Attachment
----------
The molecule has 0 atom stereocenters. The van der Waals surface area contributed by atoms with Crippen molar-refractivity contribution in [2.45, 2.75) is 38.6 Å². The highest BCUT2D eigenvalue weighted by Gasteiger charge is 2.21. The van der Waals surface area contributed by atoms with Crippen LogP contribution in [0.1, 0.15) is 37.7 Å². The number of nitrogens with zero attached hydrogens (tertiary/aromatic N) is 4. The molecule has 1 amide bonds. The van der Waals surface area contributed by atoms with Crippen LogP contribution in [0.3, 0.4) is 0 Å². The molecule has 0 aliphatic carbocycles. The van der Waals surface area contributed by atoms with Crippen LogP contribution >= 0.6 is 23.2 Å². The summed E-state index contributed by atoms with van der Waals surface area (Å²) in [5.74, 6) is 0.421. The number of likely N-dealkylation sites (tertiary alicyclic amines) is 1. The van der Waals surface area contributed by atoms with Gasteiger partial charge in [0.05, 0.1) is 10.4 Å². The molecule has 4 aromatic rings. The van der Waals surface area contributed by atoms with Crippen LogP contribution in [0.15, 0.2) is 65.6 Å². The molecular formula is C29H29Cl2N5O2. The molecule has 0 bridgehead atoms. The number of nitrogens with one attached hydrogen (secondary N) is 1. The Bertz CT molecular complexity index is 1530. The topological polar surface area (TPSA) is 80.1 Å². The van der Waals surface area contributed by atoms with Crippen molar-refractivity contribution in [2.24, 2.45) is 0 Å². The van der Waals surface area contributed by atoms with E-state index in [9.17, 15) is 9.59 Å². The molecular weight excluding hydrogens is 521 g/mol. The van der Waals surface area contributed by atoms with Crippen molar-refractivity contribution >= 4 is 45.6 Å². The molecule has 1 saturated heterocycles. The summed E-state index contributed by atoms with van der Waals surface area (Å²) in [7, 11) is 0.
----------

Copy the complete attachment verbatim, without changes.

The molecule has 0 atom stereocenters. The van der Waals surface area contributed by atoms with Crippen molar-refractivity contribution in [2.45, 2.75) is 38.6 Å². The highest BCUT2D eigenvalue weighted by Gasteiger charge is 2.21. The van der Waals surface area contributed by atoms with Crippen LogP contribution in [0.1, 0.15) is 37.7 Å². The number of nitrogens with zero attached hydrogens (tertiary/aromatic N) is 4. The molecule has 1 amide bonds. The van der Waals surface area contributed by atoms with Crippen LogP contribution in [0.3, 0.4) is 0 Å². The molecule has 0 aliphatic carbocycles. The van der Waals surface area contributed by atoms with Crippen LogP contribution >= 0.6 is 23.2 Å². The summed E-state index contributed by atoms with van der Waals surface area (Å²) in [5.74, 6) is 0.421. The number of likely N-dealkylation sites (tertiary alicyclic amines) is 1. The van der Waals surface area contributed by atoms with Gasteiger partial charge in [0.05, 0.1) is 10.4 Å². The molecule has 4 aromatic rings. The van der Waals surface area contributed by atoms with Crippen LogP contribution in [0.15, 0.2) is 65.6 Å². The molecular formula is C29H29Cl2N5O2. The molecule has 0 bridgehead atoms. The number of nitrogens with one attached hydrogen (secondary N) is 1. The Bertz CT molecular complexity index is 1530. The topological polar surface area (TPSA) is 80.1 Å². The van der Waals surface area contributed by atoms with Crippen molar-refractivity contribution in [2.24, 2.45) is 0 Å². The van der Waals surface area contributed by atoms with E-state index in [9.17, 15) is 9.59 Å². The molecular weight excluding hydrogens is 521 g/mol. The van der Waals surface area contributed by atoms with Crippen molar-refractivity contribution >= 4 is 45.6 Å². The molecule has 1 saturated heterocycles. The summed E-state index contributed by atoms with van der Waals surface area (Å²) in [7, 11) is 0.